“I cannot say for certain why the appropriate arrest hasn’t been made by law enforcement,” Merritt wrote on Instagram. “I can say with absolute certainty the excuses being offered are not true.”

Thompson announced charges against Lester on Monday evening. He surrendered to the Clay County Sheriff’s Detention Center on Tuesday.

Lester was charged with first-degree assault, which could yield a life sentence, and armed criminal action, punishable by up to 15 years in prison.

At a press conference, Thompson said, “I can tell you there was a racial component to the case.” However, he did not share how his office came to that conclusion and did not announce any hate crime charges against the elderly man.

Lester reportedly told police he thought someone was trying to break in, and he was “scared to death” because of “the male’s size.”

“He believed he was protecting himself from a physical confrontation and could not take the chance of the male coming in,” according to a probable cause statement.

The prosecutor also said hate crimes hold lesser weight than the two charges Lester is currently facing.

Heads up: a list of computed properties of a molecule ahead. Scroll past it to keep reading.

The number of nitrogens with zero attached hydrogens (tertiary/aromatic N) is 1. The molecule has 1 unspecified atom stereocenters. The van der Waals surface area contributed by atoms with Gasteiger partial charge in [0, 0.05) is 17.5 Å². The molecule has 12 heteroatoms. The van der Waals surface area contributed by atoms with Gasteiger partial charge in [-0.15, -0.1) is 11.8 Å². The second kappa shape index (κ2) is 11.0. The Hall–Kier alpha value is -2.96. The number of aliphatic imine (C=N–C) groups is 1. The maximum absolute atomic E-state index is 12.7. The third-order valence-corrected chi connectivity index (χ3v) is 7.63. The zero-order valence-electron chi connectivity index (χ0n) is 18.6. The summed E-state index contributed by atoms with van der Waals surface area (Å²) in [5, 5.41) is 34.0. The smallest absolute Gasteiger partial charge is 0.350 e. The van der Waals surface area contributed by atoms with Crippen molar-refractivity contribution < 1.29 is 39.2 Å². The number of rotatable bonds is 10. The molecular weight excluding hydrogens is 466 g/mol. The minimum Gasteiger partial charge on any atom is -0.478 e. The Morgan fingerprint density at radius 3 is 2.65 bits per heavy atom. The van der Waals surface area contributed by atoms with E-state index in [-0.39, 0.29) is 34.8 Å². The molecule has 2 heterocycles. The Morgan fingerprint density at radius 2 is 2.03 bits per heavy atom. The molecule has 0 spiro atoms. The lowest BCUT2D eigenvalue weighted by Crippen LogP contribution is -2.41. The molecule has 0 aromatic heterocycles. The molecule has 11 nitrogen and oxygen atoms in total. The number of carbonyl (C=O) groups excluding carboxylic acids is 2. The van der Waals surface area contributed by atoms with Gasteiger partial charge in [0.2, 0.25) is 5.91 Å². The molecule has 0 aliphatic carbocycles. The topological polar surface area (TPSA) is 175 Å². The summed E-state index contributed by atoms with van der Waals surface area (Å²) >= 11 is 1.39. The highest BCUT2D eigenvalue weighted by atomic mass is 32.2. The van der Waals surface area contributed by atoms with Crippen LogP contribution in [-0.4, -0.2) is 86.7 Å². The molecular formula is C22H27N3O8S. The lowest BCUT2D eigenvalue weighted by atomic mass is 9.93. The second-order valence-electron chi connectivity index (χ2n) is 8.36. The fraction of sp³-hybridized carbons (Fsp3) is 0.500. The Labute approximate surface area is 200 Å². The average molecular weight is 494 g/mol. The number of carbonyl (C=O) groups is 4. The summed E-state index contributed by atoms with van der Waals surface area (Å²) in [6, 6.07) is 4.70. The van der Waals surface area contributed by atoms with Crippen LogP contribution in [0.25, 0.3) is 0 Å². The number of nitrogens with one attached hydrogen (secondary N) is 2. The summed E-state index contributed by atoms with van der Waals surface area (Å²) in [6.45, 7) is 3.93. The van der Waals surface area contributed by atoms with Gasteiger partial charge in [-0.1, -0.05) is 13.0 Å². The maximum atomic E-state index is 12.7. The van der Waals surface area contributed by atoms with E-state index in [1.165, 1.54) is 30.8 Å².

“In the state of Missouri, hate crimes can be E or D felonies, which carry with them a lower range of punishment than what the defendant is charged with,” said Thompson according to KWCH.

The victim’s attorneys said his family is relieved about the criminal charges, which came a day after protesters rallied outside the shooter’s home and demanded justice. News of the shooting also flooded social media on Sunday night, with several celebrities urging their followers to call the prosecuting attorney’s office.

The teen’s aunt Dr. Faith Spoonmore describes the big brother as a “fantastic kid,” sharing that he is a member of the Technology Student Association and Science Olympia Team and that he also loves music. He is the section leader of his school’s marching band and one of the top bass clarinet players in Missouri, she said.